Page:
The conventional wisdom on investing has been that the markets are inefficient, and smart people, working diligently can, after the costs of their efforts, persistently exploit mispricings and deliver alpha. However, as Nicolas Chamfort, an 18th-century French writer best known for his wit noted: "There are well-dressed foolish ideas, just as there are well-dressed fools."

Active management is a foolish idea no matter how many people believe it or how fervent their belief. If you haven't been convinced, perhaps the following will help.

In an article in the summer 2010 issue of Journal of Wealth Management, Peter Mladina and Jeffery Coyle of Waterline Partners in Los Angeles analyzed the performance of the successful Yale endowment. They concluded that its returns were largely explained by its exposure to risk-not manager skill. The endowment's exposure to small-cap and value stocks provided excess returns over the Wilshire 5000, the chosen benchmark. A similar result was found internationally.

The authors concluded that any disciplined investor with a high risk tolerance could largely replicate Yale's results using publicly available index funds and some leverage. They added that they saw value in Yale's broad diversification across asset classes with relatively low correlation. If Yale, with all of its resources, can't identify the future alpha generators, what are the odds you can?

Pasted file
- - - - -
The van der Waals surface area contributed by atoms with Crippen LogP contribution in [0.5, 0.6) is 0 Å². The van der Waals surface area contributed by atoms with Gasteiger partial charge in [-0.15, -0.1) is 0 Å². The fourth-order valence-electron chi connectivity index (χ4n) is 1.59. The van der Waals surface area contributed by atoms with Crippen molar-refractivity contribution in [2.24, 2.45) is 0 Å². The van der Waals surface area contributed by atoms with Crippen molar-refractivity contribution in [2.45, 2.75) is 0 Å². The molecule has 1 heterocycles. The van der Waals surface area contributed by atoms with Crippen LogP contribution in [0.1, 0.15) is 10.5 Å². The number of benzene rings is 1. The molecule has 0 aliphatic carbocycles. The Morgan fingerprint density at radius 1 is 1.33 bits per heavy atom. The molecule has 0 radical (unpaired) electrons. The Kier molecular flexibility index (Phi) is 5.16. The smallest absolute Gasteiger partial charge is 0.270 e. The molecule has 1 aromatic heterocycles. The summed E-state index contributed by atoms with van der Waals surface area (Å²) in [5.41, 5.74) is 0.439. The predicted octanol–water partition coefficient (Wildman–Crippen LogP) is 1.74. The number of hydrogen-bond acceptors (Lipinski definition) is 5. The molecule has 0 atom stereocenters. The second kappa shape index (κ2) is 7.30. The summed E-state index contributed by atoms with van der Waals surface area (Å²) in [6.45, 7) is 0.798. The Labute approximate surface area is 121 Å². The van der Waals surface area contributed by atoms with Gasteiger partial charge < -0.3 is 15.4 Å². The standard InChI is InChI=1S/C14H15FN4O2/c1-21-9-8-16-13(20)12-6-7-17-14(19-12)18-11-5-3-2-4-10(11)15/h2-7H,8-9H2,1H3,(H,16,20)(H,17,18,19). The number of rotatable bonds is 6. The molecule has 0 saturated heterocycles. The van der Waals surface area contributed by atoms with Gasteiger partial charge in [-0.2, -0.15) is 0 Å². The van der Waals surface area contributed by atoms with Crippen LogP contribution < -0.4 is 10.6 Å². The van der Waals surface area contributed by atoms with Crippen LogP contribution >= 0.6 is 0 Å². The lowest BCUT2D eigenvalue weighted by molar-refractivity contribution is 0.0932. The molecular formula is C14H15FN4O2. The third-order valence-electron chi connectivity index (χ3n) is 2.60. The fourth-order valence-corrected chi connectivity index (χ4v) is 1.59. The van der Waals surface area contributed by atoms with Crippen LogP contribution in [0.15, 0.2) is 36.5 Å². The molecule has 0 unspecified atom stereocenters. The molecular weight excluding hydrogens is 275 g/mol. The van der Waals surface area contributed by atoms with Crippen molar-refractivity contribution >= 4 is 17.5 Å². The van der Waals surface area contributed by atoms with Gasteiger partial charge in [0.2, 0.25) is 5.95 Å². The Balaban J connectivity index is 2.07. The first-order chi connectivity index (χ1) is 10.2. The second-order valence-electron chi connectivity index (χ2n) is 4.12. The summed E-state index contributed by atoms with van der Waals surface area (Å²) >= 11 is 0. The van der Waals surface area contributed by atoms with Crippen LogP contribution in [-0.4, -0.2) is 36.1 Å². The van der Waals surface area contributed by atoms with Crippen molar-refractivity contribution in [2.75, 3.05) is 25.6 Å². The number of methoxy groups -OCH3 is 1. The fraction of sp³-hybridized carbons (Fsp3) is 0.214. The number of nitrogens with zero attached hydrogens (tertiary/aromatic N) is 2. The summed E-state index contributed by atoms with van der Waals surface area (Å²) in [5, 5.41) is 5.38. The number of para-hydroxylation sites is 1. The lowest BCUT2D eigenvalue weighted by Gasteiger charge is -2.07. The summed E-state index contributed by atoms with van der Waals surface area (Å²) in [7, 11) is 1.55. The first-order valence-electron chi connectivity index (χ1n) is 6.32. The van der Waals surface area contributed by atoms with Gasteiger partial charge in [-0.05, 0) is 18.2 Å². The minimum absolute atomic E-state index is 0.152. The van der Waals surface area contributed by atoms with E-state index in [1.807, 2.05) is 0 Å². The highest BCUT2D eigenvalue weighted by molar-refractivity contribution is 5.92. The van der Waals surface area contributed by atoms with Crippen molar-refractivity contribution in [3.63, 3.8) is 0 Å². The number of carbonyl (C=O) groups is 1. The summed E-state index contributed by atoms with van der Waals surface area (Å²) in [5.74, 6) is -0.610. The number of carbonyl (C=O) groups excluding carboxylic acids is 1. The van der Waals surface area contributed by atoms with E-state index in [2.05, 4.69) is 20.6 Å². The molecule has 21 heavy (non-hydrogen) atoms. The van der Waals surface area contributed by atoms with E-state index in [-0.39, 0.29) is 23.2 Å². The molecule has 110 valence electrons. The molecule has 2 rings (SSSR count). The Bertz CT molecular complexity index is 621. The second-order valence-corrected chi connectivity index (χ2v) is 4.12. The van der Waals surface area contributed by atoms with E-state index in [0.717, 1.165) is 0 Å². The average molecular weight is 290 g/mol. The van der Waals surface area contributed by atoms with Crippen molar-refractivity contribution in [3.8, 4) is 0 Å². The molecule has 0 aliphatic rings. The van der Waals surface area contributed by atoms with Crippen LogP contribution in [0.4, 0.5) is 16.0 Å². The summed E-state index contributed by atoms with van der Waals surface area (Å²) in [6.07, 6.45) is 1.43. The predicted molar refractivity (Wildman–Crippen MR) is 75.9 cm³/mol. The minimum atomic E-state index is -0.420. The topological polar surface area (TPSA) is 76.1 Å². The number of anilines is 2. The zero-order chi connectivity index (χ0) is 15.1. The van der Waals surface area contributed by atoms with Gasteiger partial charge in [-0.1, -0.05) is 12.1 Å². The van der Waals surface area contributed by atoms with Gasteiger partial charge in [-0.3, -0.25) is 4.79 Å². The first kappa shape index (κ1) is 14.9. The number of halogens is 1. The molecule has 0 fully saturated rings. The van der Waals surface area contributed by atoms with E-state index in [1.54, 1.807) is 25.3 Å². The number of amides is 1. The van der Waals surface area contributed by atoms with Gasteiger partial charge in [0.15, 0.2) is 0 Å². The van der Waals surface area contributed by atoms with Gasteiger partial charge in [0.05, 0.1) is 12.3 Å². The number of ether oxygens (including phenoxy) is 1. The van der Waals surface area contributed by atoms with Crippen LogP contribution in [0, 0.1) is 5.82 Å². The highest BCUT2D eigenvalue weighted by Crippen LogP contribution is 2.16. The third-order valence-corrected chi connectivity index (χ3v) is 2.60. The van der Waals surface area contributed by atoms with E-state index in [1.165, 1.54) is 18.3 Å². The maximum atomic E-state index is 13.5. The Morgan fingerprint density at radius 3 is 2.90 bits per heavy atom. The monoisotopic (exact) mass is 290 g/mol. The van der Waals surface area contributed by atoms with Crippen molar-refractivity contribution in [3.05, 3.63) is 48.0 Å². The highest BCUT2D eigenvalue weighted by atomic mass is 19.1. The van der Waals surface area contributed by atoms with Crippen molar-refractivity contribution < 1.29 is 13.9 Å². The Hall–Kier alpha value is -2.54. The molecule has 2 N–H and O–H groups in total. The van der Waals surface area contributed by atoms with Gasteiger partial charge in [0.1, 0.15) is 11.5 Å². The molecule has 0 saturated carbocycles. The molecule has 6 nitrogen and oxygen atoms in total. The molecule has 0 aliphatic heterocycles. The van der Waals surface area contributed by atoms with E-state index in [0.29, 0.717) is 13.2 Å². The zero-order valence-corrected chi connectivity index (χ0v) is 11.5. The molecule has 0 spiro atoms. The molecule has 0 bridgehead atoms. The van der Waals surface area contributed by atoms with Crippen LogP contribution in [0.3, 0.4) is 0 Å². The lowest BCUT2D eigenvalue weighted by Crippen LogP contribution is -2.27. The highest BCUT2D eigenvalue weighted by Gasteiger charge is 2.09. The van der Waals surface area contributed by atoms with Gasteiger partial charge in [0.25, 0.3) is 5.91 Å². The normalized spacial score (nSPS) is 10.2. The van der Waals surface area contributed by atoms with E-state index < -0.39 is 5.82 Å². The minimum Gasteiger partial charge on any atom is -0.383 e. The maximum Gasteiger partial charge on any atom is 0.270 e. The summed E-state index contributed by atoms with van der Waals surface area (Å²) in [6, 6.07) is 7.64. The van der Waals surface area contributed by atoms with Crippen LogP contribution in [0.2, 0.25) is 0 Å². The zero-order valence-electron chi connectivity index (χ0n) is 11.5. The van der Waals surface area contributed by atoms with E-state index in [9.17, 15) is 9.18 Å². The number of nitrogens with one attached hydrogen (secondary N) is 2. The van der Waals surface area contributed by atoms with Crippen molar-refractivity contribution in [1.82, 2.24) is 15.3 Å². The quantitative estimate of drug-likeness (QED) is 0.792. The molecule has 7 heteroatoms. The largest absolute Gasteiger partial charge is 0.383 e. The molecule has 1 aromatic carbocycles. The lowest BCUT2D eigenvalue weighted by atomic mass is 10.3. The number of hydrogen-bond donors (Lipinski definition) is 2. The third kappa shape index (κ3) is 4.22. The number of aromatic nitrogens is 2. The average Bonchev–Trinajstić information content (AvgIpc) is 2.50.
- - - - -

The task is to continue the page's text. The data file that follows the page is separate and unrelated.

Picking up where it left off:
Here's what Edward C. Johnson III, chairman of Fidelity Investments, said three decades ago about indexing: "I can't believe that the great mass of investors are going to be satisfied with just receiving average returns. The name of the game is to be the best."

Following is the typical stockbroker's pitch when confronted with an investor who asks about indexing as an investment strategy: "If you index, you will get average rates of return. You don't want to be average, do you? We can help you do better."

Both stockbrokers and Johnson are appealing to what seems to be the all-too-human need to be better than average. As you've learned, they confuse market returns (what indexing delivers) with average returns. As economics Nobel laureate William Sharpe demonstrated, by accepting market returns, passive investors in aggregate must outperform active investors in aggregate.

Listen to Jonathan Clements, the former personal finance columnist at The Wall Street Journal for 18 years: "It's the big lie that, repeated often enough, is eventually accepted as truth. You can beat the market. Trounce the averages. Outpace the index. Beat the Street. An entire industry stokes this fantasy." In a great irony, Fidelity is now one of the world's leading providers of index funds.


Larry Swedroe is principal and director of research at Buckingham Asset Management ( and BAM Advisor Services ( in St. Louis. He is also the author or co-author of 10 books on investing.

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